Yokosuka Middle School thinks local, reads global

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Students from Yokosuka Middle School (YMS),  along with their teacher Andrea Greer,  choose a final project for their Global Literature Circle project that is ongoing at YMS. YMS is part of the Yokosuka Complex of Schools located at Commander Fleet Activities Yokosuka (CFAY) on Yokosuka, Japan.  Photo by Tanya Tehrani
Students from Yokosuka Middle School (YMS), along with their teacher Andrea Greer, choose a final project for their Global Literature Circle project that is ongoing at YMS. YMS is part of the Yokosuka Complex of Schools located at Commander Fleet Activities Yokosuka (CFAY) on Yokosuka, Japan. Photo by Tanya Tehrani

Yokosuka Middle School thinks local, reads global

by: Steve Parker | .
Yokosuka Complex Schools | .
published: March 16, 2016

Yokosuka Navy Base, Japan Students at Yokosuka Middle School (YMS) on board Commander Fleet Activities Yokosuka (CFAY) are taking part in an international reading project with schools in Costa Rica and Massachusetts. Students from all three schools read popular books about socially relevant and globally controversial issues that engage students by forcing them to confront world issues and perspectives far removed from their daily experiences. After reading the books, the classes post their reflections in a shared blog, share documents with Google Docs, answer questions on video, and respond to each other’s statements and videos.

The teachers involved in the project; Andrea Greer, Gina Kahler, Kate Carew, and Chrissy Nixon credit the global audience for elevating the level of engagement their students bring to discussions. Greer states, “I have never seen my students so excited about reading and connecting with others. They are also outraged as they learn about inequality in the world today.” The students are also developing 21st century skills as well as deepening awareness of global issues beyond their own experience. Kahler shared, “I have seen students make connections to reading like never before.  Their perspective of the world and how they fit into it is emerging and compassion and concern for others is growing.  Not to mention they are developing writing and communication skills vital for the 21st century." Occasionally, the YMS teachers would come to school as early as 6:00 AM, so they could collaborate with technology and speak live with their peers around the world using a password protected web-based platform.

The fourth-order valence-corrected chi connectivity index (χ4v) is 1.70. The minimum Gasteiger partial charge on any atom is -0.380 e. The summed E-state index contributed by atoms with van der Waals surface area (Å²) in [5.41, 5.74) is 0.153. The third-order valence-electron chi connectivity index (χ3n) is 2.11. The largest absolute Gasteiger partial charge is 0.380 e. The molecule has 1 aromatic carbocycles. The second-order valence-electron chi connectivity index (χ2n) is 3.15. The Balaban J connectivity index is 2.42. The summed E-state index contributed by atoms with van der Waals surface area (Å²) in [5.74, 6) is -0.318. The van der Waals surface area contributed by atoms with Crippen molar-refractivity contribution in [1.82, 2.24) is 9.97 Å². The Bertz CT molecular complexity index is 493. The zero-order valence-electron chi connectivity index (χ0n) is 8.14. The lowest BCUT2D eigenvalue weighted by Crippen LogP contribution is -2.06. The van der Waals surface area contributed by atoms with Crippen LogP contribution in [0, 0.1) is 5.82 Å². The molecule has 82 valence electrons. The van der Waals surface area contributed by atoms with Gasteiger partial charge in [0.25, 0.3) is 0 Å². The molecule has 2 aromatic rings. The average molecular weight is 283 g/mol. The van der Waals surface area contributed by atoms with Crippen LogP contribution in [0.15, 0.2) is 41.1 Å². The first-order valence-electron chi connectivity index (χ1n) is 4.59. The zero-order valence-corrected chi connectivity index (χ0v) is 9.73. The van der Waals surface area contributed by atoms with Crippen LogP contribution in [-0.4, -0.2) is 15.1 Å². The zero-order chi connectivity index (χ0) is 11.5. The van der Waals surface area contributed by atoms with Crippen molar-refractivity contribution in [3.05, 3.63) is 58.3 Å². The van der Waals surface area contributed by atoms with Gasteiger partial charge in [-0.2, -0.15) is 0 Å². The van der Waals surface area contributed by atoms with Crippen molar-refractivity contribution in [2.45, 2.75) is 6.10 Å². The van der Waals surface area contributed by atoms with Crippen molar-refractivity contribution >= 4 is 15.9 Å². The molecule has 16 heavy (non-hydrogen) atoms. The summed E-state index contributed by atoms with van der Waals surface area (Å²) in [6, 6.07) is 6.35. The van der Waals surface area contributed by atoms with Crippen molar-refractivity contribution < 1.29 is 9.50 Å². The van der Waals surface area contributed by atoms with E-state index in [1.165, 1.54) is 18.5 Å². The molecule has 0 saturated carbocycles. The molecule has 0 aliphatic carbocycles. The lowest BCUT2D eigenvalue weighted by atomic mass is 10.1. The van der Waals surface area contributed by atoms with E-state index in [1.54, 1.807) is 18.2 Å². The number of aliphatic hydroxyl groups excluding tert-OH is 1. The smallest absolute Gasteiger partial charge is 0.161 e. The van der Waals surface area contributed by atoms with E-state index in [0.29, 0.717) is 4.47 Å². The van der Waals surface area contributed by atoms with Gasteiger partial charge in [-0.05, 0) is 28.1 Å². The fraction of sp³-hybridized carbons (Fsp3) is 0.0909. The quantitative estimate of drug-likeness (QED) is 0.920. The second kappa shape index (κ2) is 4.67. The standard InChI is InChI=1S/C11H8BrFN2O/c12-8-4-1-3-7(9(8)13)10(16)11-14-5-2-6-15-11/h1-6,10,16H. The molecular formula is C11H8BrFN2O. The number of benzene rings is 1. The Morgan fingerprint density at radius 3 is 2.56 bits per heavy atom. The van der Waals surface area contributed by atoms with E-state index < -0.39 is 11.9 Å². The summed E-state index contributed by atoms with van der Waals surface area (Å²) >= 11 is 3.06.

The classes at YMS are on Teams Fitzgerald and Team Blue Ridge. The classes they share with are Team Falcon from the American International School in Costa Rica and Sky View Middle School in Leominster, MA. Gabriella Nedelman, a YMS Student, observed about the world she learned from reading books related to the project, “I love this project because of how you can learn.  People are really suffering! It’s real! It’s not like OMG I haven’t had food in two hours. Some people go weeks or months without food.”

The students have already read books about and discussed many heartrending issues like girls fighting for an education in Pakistan, genocide in Rwanda, clean drinking water in Sudan, poverty and education in Haiti,  and war in Vietnam. What does the future hold for the students? According to Greer, in the next phase of the project, “Students will research a global issue and come up with a solution.”

The first organized schools for the children of U.S. military personnel serving in the Pacific were established in 1946 during post-World War II reconstruction. Throughout the decades, Department of Defense Education Activity (DoDea) schools evolved to become a comprehensive and high-performing K-12 school system solely dedicated to educating the children of America's heroes. Today, DoDEA Pacific's 48schools serve nearly 23,000 military-connected children of U.S. Service members and civilian support personnel stationed throughout the Pacific theater. The DoDEA Pacific teaching, administrative and school support team includes more than 3,000 full-time professionals. The schools are geographically organized into four districts: Guam, Japan, Okinawa and South Korea. Yokosuka Middle School is one of the schools in the Yokosuka Complex of Schools in CFAY which include Nile C. Kinnick High School, Yokosuka Middle School, The Sullivans School and Ikego Elementary School.
 

Tags: Education
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